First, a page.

Top-notch music festivals are universal connectors, and audiences travel from the far corners of the world to attend these massive celebrations of community and entertainment. The best of the fests worldwide are ranked on lists compiled by Time Out, Condé Nast Traveler, Harper's Bazaar, and Ranker. They come in a variety of genres so there's bound to be something that appeals to your taste, schedule, and budget.
- Where: Chicago, Illinois
- When: First weekend in August
- Cost: $275+ for the weekend
Created by Perry Farrell, the frontman of Jane's Addiction, Lollapalooza started in 1991 with just nine bands on the bill. By 1992, the festival more than tripled in size and became a destination for alternative music fans around the world. Lollapalooza is also known for being one of the more organized current music festivals. It's easy to navigate, there are more food options, and it's generally more diverse. Highlights of past artists include Paul McCartney, Pearl Jam, AFI, Nine Inch Nails, Patti Smith, and the Drive-By Truckers.
2. Glastonbury Festival
- Where: Somerset, United Kingdom
- When: Five days in late June
- Cost: £238+ for standard five-day pass
Dubbed "the most iconic festival on the planet" by Gigwise, Glastonbury got its start in 1970 and has been rocking the UK ever since. Today, the festival entertains audiences of over 175,000 people with renowned pop and rock acts. Glastonbury is held annually except for every fifth year when the organizers take a break. In 2016, the headline acts were Adele, Coldplay, and Muse. Past acts have included U2, Radiohead, R.E.M., James Brown, and Beyoncé. From its inception, the festival has featured a hippie, counterculture vibe, and it works with various charities such as Greenpeace, Oxfam, and the Campaign for Nuclear Disarmament.
3. Bonnaroo Music & Arts Festival
- Where: Manchester, Tennessee
- When: Second weekend in June
- Cost: $330+ for standard four-day pass
If you love summer, camping, and music, then Bonnaroo is your festival. This event wrapped up its fifteenth year in 2016 with Pearl Jam, Dead & Company, and LCD Soundsystem as headliners. It has hosted some of the biggest names in music such as Elton John, Billy Joel, and Robert Plant. "Roo" is one of the best festivals around because it consistently delivers top acts every year. It also features artwork that keeps your eyes entertained. Bonnaroo is not for the faint of heart, though. It's a rigorous, four-day camping festival, and if you want to leave, you'll have to leave on foot. Manchester, Tennessee isn't a big city, and the closest store is a good distance away from the festival grounds.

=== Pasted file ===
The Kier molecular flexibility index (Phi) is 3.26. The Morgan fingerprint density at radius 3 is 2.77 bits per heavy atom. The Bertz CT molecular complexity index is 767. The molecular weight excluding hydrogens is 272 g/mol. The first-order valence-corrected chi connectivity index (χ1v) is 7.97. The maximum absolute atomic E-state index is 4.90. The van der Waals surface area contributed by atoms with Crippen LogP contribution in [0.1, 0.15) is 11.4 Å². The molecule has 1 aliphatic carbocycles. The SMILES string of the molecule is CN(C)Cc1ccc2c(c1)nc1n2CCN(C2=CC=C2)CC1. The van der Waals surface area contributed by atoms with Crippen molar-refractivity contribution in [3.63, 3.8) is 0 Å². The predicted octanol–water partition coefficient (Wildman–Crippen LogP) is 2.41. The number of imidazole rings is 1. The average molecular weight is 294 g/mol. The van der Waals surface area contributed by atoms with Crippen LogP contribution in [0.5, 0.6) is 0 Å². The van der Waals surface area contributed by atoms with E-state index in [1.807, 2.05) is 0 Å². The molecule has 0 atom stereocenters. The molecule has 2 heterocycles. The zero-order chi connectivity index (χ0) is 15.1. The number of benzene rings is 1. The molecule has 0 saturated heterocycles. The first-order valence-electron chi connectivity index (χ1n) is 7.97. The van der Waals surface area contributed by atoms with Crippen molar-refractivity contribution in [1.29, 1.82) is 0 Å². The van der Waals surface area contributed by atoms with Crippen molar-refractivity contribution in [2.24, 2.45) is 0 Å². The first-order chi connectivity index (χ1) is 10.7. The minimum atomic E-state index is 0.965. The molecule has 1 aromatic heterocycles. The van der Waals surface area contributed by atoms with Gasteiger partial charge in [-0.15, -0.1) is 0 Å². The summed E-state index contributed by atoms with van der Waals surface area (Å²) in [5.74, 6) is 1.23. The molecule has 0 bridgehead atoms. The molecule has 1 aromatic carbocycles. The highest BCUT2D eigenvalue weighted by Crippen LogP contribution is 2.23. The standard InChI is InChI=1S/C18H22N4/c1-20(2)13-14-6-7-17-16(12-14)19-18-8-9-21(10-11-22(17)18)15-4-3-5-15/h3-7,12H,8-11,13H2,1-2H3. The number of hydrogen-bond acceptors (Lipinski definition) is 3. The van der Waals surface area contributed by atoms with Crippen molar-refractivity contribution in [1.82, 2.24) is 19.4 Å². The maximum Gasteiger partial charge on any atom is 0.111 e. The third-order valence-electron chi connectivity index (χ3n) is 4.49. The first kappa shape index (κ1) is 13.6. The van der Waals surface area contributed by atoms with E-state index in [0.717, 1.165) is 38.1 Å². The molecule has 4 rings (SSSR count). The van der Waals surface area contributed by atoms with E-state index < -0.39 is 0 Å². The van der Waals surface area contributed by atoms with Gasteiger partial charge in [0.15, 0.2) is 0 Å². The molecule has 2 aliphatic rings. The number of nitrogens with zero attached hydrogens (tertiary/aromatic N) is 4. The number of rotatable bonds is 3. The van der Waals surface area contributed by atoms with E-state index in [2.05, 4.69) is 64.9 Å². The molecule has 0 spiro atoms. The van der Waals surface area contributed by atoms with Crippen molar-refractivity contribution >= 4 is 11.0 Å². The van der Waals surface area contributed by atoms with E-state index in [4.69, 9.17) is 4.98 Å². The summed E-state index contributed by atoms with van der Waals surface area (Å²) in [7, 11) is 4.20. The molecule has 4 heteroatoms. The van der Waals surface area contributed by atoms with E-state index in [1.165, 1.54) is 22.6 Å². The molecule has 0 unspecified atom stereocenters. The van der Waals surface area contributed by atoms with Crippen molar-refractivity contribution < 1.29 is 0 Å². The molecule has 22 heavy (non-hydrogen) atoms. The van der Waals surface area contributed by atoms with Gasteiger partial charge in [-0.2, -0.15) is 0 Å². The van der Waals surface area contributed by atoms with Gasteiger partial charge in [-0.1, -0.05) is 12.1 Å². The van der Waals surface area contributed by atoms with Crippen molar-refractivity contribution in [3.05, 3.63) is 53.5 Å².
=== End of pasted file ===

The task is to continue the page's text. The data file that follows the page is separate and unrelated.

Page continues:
4. CMA Music Festival
- Where: Nashville, Tennessee
- When: Second weekend in June
- Cost: Free for morning and afternoon performances and $200+ for nightly concerts
The Country Music Association Music Festival is held in downtown Nashville each year, drawing over 200,000 country music fans. What makes this festival one of the best is the price: all the morning and afternoon performances around downtown are FREE. Attendees can roam as they wish and see all the biggest and upcoming names in country music. The nightly, ticketed line-up at the Tennessee Titans Stadium has hosted Eric Church, Miranda Lambert, Thomas Rhett, Charlie Daniels, Chris Stapleton, and numerous other big names in country music. While the festival is held in the middle of the June heat, there are plenty of opportunities to cool down in some of the local businesses and grab a drink.
5. New Orleans Jazz & Heritage Festival
- Where: New Orleans, Louisiana
- When: Late April and early May
- Cost: $70+ for a standard one-day pass
Jazz Fest is a more musically diverse festival than its name might suggest. Pearl Jam, Van Morrison, and Stevie Wonder were all headliners in 2016. Jazz Fest has also hosted The Who, Elton John, Jimmy Buffett, Ed Sheeran, Arcade Fire, and a number of local New Orleans jazz musicians. The traditional food is another reason it's one of the best of the fests. Cajun-style offerings like po-boys, muffulettas, and crawfish abound throughout the festival for attendees from all over the world to enjoy.